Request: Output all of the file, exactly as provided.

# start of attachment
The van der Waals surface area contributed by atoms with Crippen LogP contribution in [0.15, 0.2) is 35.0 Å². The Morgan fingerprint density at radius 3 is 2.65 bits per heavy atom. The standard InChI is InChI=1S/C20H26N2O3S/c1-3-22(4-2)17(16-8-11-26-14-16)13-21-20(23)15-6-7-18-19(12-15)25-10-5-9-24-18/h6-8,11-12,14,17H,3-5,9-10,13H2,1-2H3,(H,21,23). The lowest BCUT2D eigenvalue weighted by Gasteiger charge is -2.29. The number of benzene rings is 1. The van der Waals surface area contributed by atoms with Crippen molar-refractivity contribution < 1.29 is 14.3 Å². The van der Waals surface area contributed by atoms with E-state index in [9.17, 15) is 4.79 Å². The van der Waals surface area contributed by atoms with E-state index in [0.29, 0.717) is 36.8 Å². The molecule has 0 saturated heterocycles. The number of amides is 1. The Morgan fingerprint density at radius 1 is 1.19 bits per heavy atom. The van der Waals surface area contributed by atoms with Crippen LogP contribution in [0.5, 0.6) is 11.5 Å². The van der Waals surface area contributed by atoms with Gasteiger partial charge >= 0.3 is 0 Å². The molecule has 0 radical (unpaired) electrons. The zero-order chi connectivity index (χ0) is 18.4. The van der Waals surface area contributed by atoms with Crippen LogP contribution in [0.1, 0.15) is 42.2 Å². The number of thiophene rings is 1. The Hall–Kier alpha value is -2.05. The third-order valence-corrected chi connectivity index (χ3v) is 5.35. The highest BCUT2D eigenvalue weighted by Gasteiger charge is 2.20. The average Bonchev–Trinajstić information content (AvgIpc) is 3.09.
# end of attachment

The van der Waals surface area contributed by atoms with Crippen LogP contribution in [0.15, 0.2) is 35.0 Å². The Morgan fingerprint density at radius 3 is 2.65 bits per heavy atom. The standard InChI is InChI=1S/C20H26N2O3S/c1-3-22(4-2)17(16-8-11-26-14-16)13-21-20(23)15-6-7-18-19(12-15)25-10-5-9-24-18/h6-8,11-12,14,17H,3-5,9-10,13H2,1-2H3,(H,21,23). The lowest BCUT2D eigenvalue weighted by Gasteiger charge is -2.29. The number of benzene rings is 1. The van der Waals surface area contributed by atoms with Crippen molar-refractivity contribution < 1.29 is 14.3 Å². The van der Waals surface area contributed by atoms with E-state index in [9.17, 15) is 4.79 Å². The van der Waals surface area contributed by atoms with E-state index in [0.29, 0.717) is 36.8 Å². The molecule has 0 saturated heterocycles. The number of amides is 1. The Morgan fingerprint density at radius 1 is 1.19 bits per heavy atom. The van der Waals surface area contributed by atoms with Crippen LogP contribution in [0.5, 0.6) is 11.5 Å². The van der Waals surface area contributed by atoms with Gasteiger partial charge >= 0.3 is 0 Å². The molecule has 0 radical (unpaired) electrons. The zero-order chi connectivity index (χ0) is 18.4. The van der Waals surface area contributed by atoms with Crippen LogP contribution in [0.1, 0.15) is 42.2 Å². The number of thiophene rings is 1. The Hall–Kier alpha value is -2.05. The third-order valence-corrected chi connectivity index (χ3v) is 5.35. The highest BCUT2D eigenvalue weighted by Gasteiger charge is 2.20. The average Bonchev–Trinajstić information content (AvgIpc) is 3.09.